Monthly Archives: December 2017

Shavua tov; looking forward to Shabbat Vayechi

return-to-shabbatShavua tov — a good new week to you.

Join us on Shabbat morning at 9:30amWe’ll be reading from Vayechi, and services will be led by Rabbi Pam Wax.

If you’d like to read some commentaries on this week’s Torah portion, here are a few:

  • And here are commentaries from the Union for Reform Judaism:  Vay’chi.

Wishing you blessings,

Rabbi Rachel

A note from Rabbi Rachel before Christmas

Some of you may remember receiving this note in years past. It seems to really speak to people, so I’m sending it again; the sentiments remain true!

Dear friends,

One of the interesting asymmetries of being a minority religious culture is that while members of the dominant religious tradition often have little awareness of our festivals, we can’t help being aware of theirs. At no other time of year is this more true than now, as we approach Christmas.

Across the breadth of our community, we respond in many ways to this omnipresent holiday.

Some of us may enjoy Christmas although it is not our holiday. We may admire our neighbors’ Christmas lights, appreciate the festive beauty of each household’s unique decorations, enjoy classic Christmas movies, and delight vicariously in the pleasure our Christian friends and neighbors take in their festival of light and hope.

Some of us may find Christmas overwhelming because it is not our holiday. We may feel excluded from public displays of Christmas celebration; the day and its trappings may evoke entrenched feelings of isolation and “otherness.” For those of us who associate Christmas with uncomfortable memories of being an outsider, or communal memories of antisemitism, this can be a challenging season. We may resent the way mainstream American culture ignores the reality that not everyone celebrates this holiday, or may struggle with the message that everyone is “supposed” to be happy at this time of year.

Some of us may enjoy Christmas because it is a festival we share with loved ones. Our community includes many Jews by choice (many of whom still have Christian family), and many families of dual heritage (who likewise have Christian family, as well as Jewish family). For those in such families, this holiday may offer a time to connect with loved ones across a variety of traditions.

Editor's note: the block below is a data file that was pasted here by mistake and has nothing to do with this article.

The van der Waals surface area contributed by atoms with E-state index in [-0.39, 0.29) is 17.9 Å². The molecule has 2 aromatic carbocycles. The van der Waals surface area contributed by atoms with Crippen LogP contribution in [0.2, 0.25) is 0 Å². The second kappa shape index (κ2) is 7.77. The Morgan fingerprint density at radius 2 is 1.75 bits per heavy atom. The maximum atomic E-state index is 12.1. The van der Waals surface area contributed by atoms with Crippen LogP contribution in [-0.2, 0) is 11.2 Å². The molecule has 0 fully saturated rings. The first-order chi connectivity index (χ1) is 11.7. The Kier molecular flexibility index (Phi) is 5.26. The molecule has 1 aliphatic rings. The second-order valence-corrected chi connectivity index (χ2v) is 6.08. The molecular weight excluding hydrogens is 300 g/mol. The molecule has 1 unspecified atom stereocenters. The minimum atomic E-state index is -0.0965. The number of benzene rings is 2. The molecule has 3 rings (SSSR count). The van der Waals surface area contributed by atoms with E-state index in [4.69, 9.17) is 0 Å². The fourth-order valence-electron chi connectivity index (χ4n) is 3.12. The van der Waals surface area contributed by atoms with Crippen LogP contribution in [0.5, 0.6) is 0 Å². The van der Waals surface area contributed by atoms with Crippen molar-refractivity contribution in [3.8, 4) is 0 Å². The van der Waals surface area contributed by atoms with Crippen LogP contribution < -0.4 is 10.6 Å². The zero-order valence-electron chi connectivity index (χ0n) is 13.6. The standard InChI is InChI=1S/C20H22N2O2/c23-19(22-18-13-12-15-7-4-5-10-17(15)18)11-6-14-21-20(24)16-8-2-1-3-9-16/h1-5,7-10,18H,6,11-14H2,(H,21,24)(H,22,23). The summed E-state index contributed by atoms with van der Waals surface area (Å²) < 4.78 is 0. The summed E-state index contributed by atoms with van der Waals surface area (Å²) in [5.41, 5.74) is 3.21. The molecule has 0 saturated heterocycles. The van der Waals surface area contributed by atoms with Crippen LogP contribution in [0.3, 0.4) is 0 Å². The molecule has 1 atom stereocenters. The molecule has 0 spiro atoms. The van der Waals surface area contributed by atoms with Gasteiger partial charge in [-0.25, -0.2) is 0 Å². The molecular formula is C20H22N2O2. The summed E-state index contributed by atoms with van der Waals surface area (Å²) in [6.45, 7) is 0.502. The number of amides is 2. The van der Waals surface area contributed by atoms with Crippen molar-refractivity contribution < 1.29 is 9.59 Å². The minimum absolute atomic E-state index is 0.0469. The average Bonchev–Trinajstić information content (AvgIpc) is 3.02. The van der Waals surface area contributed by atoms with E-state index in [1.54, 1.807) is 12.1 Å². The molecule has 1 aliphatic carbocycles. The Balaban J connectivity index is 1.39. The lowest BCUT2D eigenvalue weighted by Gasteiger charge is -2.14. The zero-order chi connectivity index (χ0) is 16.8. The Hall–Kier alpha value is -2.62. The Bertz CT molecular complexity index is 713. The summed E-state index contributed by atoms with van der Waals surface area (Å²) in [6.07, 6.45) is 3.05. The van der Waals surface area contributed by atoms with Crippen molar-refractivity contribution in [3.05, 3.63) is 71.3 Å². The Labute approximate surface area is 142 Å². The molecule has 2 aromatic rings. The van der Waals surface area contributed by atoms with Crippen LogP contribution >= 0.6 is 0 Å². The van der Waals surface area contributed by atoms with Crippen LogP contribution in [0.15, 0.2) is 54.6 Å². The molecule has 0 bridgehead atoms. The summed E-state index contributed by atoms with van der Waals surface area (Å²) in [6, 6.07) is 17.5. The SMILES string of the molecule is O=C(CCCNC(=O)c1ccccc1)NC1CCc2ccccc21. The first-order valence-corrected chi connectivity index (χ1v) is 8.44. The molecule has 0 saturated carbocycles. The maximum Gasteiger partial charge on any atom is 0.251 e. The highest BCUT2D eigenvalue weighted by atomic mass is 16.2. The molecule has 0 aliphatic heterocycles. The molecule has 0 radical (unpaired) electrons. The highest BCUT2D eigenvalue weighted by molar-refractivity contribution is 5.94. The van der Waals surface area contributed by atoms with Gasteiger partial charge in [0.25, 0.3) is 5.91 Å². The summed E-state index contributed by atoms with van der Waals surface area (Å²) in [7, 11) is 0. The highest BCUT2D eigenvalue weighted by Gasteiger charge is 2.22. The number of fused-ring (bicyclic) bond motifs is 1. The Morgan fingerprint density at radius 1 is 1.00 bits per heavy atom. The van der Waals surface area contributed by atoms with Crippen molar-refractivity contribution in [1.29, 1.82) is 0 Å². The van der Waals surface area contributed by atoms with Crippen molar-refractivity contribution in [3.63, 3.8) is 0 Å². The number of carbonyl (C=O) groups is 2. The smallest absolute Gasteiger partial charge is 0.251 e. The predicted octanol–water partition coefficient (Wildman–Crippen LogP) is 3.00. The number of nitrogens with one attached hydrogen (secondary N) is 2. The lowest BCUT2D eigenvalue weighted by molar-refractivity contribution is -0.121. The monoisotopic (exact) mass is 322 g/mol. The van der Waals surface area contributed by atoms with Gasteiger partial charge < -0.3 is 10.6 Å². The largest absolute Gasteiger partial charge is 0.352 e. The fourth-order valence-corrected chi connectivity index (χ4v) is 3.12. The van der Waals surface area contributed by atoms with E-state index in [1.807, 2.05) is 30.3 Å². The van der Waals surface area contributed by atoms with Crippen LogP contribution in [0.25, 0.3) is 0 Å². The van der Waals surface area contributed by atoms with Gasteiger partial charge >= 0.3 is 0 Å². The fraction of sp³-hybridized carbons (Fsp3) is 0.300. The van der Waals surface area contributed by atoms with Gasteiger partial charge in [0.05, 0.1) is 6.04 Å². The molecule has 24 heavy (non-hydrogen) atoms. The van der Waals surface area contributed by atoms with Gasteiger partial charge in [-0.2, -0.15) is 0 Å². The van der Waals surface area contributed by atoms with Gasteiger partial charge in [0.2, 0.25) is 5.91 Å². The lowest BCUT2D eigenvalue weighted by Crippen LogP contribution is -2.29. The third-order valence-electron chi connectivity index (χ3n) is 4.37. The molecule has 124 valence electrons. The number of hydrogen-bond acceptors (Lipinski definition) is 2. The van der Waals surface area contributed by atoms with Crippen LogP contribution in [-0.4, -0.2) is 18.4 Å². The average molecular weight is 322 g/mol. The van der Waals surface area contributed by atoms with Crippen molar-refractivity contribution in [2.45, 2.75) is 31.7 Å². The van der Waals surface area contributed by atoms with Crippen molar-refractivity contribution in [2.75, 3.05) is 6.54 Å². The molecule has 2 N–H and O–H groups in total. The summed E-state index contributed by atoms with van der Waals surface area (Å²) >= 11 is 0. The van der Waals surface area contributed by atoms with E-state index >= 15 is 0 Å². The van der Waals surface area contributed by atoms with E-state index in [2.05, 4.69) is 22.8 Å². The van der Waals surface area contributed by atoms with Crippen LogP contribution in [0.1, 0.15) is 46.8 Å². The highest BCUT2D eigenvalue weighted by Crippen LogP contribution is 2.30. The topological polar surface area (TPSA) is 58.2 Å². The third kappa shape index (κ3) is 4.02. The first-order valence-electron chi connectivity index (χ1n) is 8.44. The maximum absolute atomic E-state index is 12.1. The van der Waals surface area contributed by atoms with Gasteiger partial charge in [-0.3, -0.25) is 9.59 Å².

Some of us may experience December 25 as a secular midwinter holiday of gift-giving and cheer having little or nothing to do with Jesus. Others may experience its customs as as a thinly-camouflaged variation on pagan winter solstice festivities. (Did you know that in ancient Rome, the winter solstice was celebrated on December 25? It was called the festival of sol invictus, the birthday of the unconquered sun.)

Some of us may take Christmas as an opportunity to serve others. I know many Jewish doctors, nurses, therapists, and chaplains who choose to engage in pastoral work on Christmas so that our Christian colleagues can take the day off. Others may choose to work in soup kitchens or homeless shelters so that all who are in need will be cared-for and fed on that day and all days.

And some of us — single-heritage households and dual-heritage households alike — may engage in the age-old Jewish custom of eating Chinese food and going to the movies! (Okay, that one wasn’t handed down to Moses on Sinai, though we’ve been doing it since the late 1800s.)

Whatever your next week may hold, a blessing:

May we experience light in this season of darkness.

May renewed awareness of Jesus as a Jewish teacher open for us new ways of relating to our neighbors’ commemoration of his birth.

And may we emerge into the secular new year ready to enjoy the increasing daylight!

And for now: Shabbat shalom to all — the first Shabbat after the solstice; the first Shabbat when the days are getting just the tiniest bit longer, hooray!

Blessings to all,

Rabbi Rachel

Save the date: a January 20 Shabbaton


Dear Congregation Beth Israel members and friends,